Parks Associates Blog

Monday, May 21, 2007

Whole-house DVR video, come heck or high water

Having not been able to get the Media Center's recorded television working successfully with a media adapter solution, I could have easily given up. I'm sure my wife would have appreciated some efforts put to other household chores, like patching and painting over those holes in the bathroom wall. But, I was determined to see at least one project through to completion.

We subscribed to the FiOS TV service last November, and we added the high-def DVR (the Motorola QIP6416) a bit later. So, according to my FiOS contacts and their partners at Actiontec and Jungo, initiating the Home Media DVR features (allowing access to recorded TV programming from any QIP2500 set-top as well as photos and music on a home computer) was a mere order from reality.

On Friday, I placed the order from Verizon's Website, and was told that service would be initiated on 5/18/07. I drove home Friday safely, but with a heighted expediency. Kissed the wife and child quickly as I breezed by them to flip on the televisions. And, faithful blog readers, you know the drill...

No whole-home DVR service. No Media Manager service.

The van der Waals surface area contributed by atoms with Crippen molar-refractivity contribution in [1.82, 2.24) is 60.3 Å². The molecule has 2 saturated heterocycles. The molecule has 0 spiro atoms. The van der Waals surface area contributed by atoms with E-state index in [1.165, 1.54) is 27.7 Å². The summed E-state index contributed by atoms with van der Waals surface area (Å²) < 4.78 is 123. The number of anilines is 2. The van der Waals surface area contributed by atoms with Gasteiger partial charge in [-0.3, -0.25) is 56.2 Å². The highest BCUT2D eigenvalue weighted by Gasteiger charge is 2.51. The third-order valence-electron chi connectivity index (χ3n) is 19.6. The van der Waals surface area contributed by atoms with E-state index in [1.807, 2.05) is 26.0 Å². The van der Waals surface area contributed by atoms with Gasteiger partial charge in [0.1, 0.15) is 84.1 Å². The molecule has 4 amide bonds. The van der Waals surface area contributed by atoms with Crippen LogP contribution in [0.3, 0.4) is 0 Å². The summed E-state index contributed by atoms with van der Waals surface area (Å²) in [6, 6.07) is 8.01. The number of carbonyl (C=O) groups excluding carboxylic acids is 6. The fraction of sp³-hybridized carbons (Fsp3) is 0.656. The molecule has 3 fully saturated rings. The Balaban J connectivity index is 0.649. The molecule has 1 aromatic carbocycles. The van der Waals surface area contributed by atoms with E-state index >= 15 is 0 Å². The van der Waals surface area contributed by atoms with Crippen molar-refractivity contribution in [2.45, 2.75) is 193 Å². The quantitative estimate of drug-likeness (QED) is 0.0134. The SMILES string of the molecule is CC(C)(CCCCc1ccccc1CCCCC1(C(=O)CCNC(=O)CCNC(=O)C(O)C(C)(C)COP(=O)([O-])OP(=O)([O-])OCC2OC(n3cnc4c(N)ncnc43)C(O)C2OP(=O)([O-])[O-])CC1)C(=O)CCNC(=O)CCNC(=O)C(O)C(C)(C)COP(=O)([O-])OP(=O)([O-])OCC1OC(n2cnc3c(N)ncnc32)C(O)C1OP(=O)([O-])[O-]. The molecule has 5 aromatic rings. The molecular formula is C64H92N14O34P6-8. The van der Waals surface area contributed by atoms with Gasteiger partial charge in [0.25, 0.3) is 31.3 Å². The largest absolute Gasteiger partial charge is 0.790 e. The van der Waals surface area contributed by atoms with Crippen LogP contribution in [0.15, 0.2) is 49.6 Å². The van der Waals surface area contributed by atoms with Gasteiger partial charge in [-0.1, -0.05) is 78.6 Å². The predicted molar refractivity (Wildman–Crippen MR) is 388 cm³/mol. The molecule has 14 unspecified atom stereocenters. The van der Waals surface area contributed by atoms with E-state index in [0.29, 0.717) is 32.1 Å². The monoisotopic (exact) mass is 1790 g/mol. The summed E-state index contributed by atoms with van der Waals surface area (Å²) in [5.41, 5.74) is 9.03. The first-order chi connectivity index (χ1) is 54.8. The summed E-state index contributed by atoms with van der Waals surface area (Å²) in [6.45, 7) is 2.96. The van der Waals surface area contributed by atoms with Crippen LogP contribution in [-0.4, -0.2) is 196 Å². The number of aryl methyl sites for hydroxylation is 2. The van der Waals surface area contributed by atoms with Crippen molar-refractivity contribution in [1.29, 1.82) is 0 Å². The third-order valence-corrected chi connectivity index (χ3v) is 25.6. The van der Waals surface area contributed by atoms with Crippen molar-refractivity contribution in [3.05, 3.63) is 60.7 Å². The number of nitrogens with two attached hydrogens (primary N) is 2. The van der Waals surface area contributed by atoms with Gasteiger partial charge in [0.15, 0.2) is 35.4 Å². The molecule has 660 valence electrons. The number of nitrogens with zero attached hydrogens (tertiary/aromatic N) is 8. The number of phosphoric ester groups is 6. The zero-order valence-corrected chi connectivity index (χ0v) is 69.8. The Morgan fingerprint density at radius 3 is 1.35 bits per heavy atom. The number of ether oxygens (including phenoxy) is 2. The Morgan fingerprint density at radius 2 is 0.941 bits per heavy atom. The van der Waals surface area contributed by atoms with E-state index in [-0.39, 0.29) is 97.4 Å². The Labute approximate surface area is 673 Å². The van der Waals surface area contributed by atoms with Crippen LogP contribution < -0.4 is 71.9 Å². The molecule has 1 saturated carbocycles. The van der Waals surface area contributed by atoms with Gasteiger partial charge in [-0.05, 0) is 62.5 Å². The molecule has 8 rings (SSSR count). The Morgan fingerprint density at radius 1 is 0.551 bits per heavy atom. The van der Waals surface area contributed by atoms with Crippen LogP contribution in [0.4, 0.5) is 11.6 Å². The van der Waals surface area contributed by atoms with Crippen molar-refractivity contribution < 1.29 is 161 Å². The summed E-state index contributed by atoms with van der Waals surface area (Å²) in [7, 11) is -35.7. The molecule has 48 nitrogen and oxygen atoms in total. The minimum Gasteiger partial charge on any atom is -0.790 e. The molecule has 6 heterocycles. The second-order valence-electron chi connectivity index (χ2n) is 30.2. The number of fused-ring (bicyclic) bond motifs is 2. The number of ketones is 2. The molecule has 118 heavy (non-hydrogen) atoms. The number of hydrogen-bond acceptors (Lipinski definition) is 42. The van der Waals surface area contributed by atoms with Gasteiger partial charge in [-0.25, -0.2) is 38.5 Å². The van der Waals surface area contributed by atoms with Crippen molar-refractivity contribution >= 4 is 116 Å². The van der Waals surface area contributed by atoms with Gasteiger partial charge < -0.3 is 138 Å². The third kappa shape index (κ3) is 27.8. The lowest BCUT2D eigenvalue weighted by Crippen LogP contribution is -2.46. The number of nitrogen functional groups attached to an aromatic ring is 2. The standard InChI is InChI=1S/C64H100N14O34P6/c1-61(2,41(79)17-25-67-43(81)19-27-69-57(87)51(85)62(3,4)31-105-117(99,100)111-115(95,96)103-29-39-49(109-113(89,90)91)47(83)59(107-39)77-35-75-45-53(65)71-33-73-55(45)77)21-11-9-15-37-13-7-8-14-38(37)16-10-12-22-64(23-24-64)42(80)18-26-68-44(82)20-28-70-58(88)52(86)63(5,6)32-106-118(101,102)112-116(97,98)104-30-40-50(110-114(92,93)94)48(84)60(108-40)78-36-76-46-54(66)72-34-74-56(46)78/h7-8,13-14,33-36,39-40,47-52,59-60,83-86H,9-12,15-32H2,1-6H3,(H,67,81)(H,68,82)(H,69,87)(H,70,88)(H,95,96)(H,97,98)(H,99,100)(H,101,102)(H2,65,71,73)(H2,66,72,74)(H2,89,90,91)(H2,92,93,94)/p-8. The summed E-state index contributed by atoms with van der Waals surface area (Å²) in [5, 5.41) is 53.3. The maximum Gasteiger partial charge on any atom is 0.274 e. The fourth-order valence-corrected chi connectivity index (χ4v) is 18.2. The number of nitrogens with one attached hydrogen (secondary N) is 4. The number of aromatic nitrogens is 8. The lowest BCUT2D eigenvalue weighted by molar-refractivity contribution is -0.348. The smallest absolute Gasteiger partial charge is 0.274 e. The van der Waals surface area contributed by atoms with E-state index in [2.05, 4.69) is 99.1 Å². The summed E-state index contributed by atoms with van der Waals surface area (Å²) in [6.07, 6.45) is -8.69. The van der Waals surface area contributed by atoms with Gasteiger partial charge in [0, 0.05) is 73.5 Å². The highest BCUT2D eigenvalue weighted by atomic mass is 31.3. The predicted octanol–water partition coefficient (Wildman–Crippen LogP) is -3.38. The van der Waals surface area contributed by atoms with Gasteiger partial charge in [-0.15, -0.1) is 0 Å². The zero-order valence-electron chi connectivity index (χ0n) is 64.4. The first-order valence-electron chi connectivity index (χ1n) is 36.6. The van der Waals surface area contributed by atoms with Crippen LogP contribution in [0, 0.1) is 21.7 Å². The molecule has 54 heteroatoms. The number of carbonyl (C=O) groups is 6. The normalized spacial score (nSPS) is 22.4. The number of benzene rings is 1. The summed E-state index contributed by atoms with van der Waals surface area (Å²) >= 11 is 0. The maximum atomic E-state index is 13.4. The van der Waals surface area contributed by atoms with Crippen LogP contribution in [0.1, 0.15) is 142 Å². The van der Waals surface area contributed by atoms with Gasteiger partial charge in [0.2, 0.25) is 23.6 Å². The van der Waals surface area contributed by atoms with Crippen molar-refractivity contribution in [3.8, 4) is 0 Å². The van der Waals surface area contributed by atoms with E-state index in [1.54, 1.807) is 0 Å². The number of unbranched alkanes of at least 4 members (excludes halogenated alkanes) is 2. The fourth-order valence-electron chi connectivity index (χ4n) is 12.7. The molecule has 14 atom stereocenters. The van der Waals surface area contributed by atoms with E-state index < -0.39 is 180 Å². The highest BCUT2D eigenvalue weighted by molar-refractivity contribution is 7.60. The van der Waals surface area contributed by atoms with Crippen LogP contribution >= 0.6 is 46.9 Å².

I called Verizon's customer support and got connected very quickly with a friendly rep. He assured me that he saw my order and that service would begin in "a couple of hours." Sometimes, he noted, it can take up to 24 hours to start. Okay, so I could live without whole-house recorded video until Saturday.

Saturday came, and still no service. Fortunately, we had better things to do in the morning, but I decided to connect with Verizon via their online chat feature to find out what was happening. I was still convinced that activating the service couldn't be as easy as sending a simple command to the RG and updating the set-tops. I was sure that there was an inside wiring problem, or one of the set-tops was going to need swapping out. My problem, however, turned out to be a whole lot simpler.